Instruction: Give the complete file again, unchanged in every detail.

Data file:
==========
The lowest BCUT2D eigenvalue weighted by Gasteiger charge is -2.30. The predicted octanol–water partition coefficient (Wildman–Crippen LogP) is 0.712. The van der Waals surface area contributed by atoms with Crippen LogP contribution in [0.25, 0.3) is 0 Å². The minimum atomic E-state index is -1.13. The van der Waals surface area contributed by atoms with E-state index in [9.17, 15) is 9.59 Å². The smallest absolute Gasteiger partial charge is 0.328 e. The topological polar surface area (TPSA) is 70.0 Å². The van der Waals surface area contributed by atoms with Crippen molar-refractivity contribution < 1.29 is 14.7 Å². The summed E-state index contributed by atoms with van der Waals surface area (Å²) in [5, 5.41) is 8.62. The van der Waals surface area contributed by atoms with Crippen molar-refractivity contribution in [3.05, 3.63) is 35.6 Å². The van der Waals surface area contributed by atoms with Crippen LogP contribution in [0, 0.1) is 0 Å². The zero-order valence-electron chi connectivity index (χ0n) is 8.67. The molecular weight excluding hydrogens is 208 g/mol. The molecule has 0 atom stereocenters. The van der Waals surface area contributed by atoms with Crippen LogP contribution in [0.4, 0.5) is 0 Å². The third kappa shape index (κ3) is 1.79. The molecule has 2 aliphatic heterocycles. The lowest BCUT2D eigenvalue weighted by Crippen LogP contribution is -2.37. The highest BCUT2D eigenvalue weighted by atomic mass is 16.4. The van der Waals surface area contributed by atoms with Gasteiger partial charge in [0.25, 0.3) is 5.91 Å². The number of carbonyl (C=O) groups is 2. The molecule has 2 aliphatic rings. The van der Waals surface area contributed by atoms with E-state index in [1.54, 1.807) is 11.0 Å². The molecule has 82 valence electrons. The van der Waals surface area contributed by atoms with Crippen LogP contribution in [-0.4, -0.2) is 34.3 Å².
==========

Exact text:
The lowest BCUT2D eigenvalue weighted by Gasteiger charge is -2.30. The predicted octanol–water partition coefficient (Wildman–Crippen LogP) is 0.712. The van der Waals surface area contributed by atoms with Crippen LogP contribution in [0.25, 0.3) is 0 Å². The minimum atomic E-state index is -1.13. The van der Waals surface area contributed by atoms with E-state index in [9.17, 15) is 9.59 Å². The smallest absolute Gasteiger partial charge is 0.328 e. The topological polar surface area (TPSA) is 70.0 Å². The van der Waals surface area contributed by atoms with Crippen molar-refractivity contribution < 1.29 is 14.7 Å². The summed E-state index contributed by atoms with van der Waals surface area (Å²) in [5, 5.41) is 8.62. The van der Waals surface area contributed by atoms with Crippen molar-refractivity contribution in [3.05, 3.63) is 35.6 Å². The van der Waals surface area contributed by atoms with Crippen LogP contribution in [0, 0.1) is 0 Å². The zero-order valence-electron chi connectivity index (χ0n) is 8.67. The molecular weight excluding hydrogens is 208 g/mol. The molecule has 0 atom stereocenters. The van der Waals surface area contributed by atoms with Crippen LogP contribution in [0.4, 0.5) is 0 Å². The third kappa shape index (κ3) is 1.79. The molecule has 2 aliphatic heterocycles. The lowest BCUT2D eigenvalue weighted by Crippen LogP contribution is -2.37. The highest BCUT2D eigenvalue weighted by atomic mass is 16.4. The van der Waals surface area contributed by atoms with Gasteiger partial charge in [0.25, 0.3) is 5.91 Å². The number of carbonyl (C=O) groups is 2. The molecule has 2 aliphatic rings. The van der Waals surface area contributed by atoms with E-state index in [1.54, 1.807) is 11.0 Å². The molecule has 82 valence electrons. The van der Waals surface area contributed by atoms with Crippen LogP contribution in [-0.4, -0.2) is 34.3 Å².